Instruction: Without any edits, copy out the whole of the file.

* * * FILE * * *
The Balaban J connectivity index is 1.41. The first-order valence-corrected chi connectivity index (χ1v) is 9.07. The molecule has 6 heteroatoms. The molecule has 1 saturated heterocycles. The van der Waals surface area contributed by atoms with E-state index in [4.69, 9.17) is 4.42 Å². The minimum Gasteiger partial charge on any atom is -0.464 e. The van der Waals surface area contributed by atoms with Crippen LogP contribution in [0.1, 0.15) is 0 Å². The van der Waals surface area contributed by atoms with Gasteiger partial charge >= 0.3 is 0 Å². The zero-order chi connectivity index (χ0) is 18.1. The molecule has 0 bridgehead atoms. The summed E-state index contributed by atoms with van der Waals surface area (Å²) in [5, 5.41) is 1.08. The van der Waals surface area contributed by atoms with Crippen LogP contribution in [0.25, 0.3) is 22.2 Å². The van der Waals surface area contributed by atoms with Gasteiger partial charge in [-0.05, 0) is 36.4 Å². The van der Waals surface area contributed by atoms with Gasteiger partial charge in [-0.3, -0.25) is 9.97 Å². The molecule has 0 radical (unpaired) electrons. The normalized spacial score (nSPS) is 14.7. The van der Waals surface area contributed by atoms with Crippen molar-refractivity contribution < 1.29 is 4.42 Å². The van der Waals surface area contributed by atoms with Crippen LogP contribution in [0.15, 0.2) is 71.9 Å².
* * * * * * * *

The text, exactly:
The Balaban J connectivity index is 1.41. The first-order valence-corrected chi connectivity index (χ1v) is 9.07. The molecule has 6 heteroatoms. The molecule has 1 saturated heterocycles. The van der Waals surface area contributed by atoms with E-state index in [4.69, 9.17) is 4.42 Å². The minimum Gasteiger partial charge on any atom is -0.464 e. The van der Waals surface area contributed by atoms with Crippen LogP contribution in [0.1, 0.15) is 0 Å². The van der Waals surface area contributed by atoms with Gasteiger partial charge >= 0.3 is 0 Å². The zero-order chi connectivity index (χ0) is 18.1. The molecule has 0 bridgehead atoms. The summed E-state index contributed by atoms with van der Waals surface area (Å²) in [5, 5.41) is 1.08. The van der Waals surface area contributed by atoms with Crippen LogP contribution in [0.25, 0.3) is 22.2 Å². The van der Waals surface area contributed by atoms with Gasteiger partial charge in [-0.05, 0) is 36.4 Å². The van der Waals surface area contributed by atoms with Gasteiger partial charge in [-0.3, -0.25) is 9.97 Å². The molecule has 0 radical (unpaired) electrons. The normalized spacial score (nSPS) is 14.7. The van der Waals surface area contributed by atoms with Crippen molar-refractivity contribution < 1.29 is 4.42 Å². The van der Waals surface area contributed by atoms with Crippen LogP contribution in [0.15, 0.2) is 71.9 Å².